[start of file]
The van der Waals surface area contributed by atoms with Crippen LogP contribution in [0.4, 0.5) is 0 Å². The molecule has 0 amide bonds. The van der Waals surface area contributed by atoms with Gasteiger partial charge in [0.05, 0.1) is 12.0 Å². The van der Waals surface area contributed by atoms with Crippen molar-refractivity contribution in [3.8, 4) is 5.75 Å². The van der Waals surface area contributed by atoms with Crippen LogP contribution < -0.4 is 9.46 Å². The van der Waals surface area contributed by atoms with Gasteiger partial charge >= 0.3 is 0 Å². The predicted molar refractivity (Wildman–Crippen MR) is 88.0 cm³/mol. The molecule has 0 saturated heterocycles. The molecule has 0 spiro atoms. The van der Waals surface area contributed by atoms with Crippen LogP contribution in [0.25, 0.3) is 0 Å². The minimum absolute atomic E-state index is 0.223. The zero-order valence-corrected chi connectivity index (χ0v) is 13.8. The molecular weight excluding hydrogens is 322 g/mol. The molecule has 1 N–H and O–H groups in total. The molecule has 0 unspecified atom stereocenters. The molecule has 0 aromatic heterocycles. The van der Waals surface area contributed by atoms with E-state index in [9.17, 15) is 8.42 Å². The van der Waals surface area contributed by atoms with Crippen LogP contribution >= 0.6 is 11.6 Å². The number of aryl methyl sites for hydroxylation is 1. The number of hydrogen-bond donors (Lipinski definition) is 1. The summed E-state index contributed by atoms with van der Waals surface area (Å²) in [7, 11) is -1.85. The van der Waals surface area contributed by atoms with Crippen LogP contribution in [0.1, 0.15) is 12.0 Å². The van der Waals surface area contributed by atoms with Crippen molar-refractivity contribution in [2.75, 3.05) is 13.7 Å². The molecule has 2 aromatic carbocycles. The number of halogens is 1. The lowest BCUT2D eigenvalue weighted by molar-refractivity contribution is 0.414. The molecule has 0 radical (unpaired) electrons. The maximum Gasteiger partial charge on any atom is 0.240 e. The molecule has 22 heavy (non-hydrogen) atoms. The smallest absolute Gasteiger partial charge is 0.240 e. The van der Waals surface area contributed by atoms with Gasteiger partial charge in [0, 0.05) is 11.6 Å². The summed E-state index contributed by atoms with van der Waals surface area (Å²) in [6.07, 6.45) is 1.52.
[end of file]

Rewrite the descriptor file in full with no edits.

The van der Waals surface area contributed by atoms with Crippen LogP contribution in [0.4, 0.5) is 0 Å². The molecule has 0 amide bonds. The van der Waals surface area contributed by atoms with Gasteiger partial charge in [0.05, 0.1) is 12.0 Å². The van der Waals surface area contributed by atoms with Crippen molar-refractivity contribution in [3.8, 4) is 5.75 Å². The van der Waals surface area contributed by atoms with Crippen LogP contribution < -0.4 is 9.46 Å². The van der Waals surface area contributed by atoms with Gasteiger partial charge >= 0.3 is 0 Å². The predicted molar refractivity (Wildman–Crippen MR) is 88.0 cm³/mol. The molecule has 0 saturated heterocycles. The molecule has 0 spiro atoms. The van der Waals surface area contributed by atoms with Crippen LogP contribution in [0.25, 0.3) is 0 Å². The minimum absolute atomic E-state index is 0.223. The zero-order valence-corrected chi connectivity index (χ0v) is 13.8. The molecular weight excluding hydrogens is 322 g/mol. The molecule has 1 N–H and O–H groups in total. The molecule has 0 unspecified atom stereocenters. The molecule has 0 aromatic heterocycles. The van der Waals surface area contributed by atoms with E-state index in [9.17, 15) is 8.42 Å². The van der Waals surface area contributed by atoms with Crippen LogP contribution >= 0.6 is 11.6 Å². The number of aryl methyl sites for hydroxylation is 1. The number of hydrogen-bond donors (Lipinski definition) is 1. The summed E-state index contributed by atoms with van der Waals surface area (Å²) in [7, 11) is -1.85. The van der Waals surface area contributed by atoms with Crippen LogP contribution in [0.1, 0.15) is 12.0 Å². The van der Waals surface area contributed by atoms with Crippen molar-refractivity contribution in [2.75, 3.05) is 13.7 Å². The molecule has 2 aromatic carbocycles. The number of halogens is 1. The lowest BCUT2D eigenvalue weighted by molar-refractivity contribution is 0.414. The molecule has 0 radical (unpaired) electrons. The maximum Gasteiger partial charge on any atom is 0.240 e. The molecule has 22 heavy (non-hydrogen) atoms. The smallest absolute Gasteiger partial charge is 0.240 e. The van der Waals surface area contributed by atoms with Gasteiger partial charge in [0, 0.05) is 11.6 Å². The summed E-state index contributed by atoms with van der Waals surface area (Å²) in [6.07, 6.45) is 1.52.